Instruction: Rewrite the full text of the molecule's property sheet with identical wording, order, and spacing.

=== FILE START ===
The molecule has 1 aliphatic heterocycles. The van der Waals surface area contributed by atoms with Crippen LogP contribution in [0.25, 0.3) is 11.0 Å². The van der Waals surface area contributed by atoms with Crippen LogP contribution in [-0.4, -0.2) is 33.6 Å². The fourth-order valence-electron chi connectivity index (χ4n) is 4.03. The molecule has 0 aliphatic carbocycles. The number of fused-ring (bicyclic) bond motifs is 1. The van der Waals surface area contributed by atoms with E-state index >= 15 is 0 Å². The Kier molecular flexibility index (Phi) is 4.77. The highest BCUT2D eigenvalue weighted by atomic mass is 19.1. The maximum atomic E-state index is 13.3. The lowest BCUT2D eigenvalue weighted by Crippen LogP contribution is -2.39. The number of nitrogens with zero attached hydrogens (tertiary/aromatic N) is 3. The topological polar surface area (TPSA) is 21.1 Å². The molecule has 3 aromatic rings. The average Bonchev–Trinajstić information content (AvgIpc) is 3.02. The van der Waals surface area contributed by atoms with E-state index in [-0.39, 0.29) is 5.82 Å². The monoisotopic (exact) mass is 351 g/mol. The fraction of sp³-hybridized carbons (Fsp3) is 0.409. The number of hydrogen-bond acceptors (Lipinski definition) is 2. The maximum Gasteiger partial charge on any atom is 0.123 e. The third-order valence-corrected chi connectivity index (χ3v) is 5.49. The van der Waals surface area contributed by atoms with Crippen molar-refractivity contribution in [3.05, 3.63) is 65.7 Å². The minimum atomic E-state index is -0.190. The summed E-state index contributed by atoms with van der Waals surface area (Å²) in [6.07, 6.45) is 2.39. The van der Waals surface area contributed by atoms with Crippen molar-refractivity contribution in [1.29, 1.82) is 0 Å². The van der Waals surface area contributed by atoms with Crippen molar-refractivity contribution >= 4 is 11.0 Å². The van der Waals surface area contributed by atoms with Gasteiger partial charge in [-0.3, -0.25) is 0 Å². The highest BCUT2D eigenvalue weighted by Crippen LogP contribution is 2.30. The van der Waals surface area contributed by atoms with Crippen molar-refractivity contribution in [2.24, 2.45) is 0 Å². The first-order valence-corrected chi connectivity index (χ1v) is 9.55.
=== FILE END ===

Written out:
The molecule has 1 aliphatic heterocycles. The van der Waals surface area contributed by atoms with Crippen LogP contribution in [0.25, 0.3) is 11.0 Å². The van der Waals surface area contributed by atoms with Crippen LogP contribution in [-0.4, -0.2) is 33.6 Å². The fourth-order valence-electron chi connectivity index (χ4n) is 4.03. The molecule has 0 aliphatic carbocycles. The number of fused-ring (bicyclic) bond motifs is 1. The van der Waals surface area contributed by atoms with E-state index >= 15 is 0 Å². The Kier molecular flexibility index (Phi) is 4.77. The highest BCUT2D eigenvalue weighted by atomic mass is 19.1. The maximum atomic E-state index is 13.3. The lowest BCUT2D eigenvalue weighted by Crippen LogP contribution is -2.39. The number of nitrogens with zero attached hydrogens (tertiary/aromatic N) is 3. The topological polar surface area (TPSA) is 21.1 Å². The molecule has 3 aromatic rings. The average Bonchev–Trinajstić information content (AvgIpc) is 3.02. The van der Waals surface area contributed by atoms with E-state index in [-0.39, 0.29) is 5.82 Å². The monoisotopic (exact) mass is 351 g/mol. The fraction of sp³-hybridized carbons (Fsp3) is 0.409. The number of hydrogen-bond acceptors (Lipinski definition) is 2. The maximum Gasteiger partial charge on any atom is 0.123 e. The third-order valence-corrected chi connectivity index (χ3v) is 5.49. The van der Waals surface area contributed by atoms with Crippen molar-refractivity contribution in [3.05, 3.63) is 65.7 Å². The minimum atomic E-state index is -0.190. The summed E-state index contributed by atoms with van der Waals surface area (Å²) in [6.07, 6.45) is 2.39. The van der Waals surface area contributed by atoms with Crippen molar-refractivity contribution in [1.29, 1.82) is 0 Å². The van der Waals surface area contributed by atoms with Crippen molar-refractivity contribution >= 4 is 11.0 Å². The van der Waals surface area contributed by atoms with Gasteiger partial charge in [-0.3, -0.25) is 0 Å². The highest BCUT2D eigenvalue weighted by Crippen LogP contribution is 2.30. The van der Waals surface area contributed by atoms with Crippen molar-refractivity contribution in [2.24, 2.45) is 0 Å². The first-order valence-corrected chi connectivity index (χ1v) is 9.55.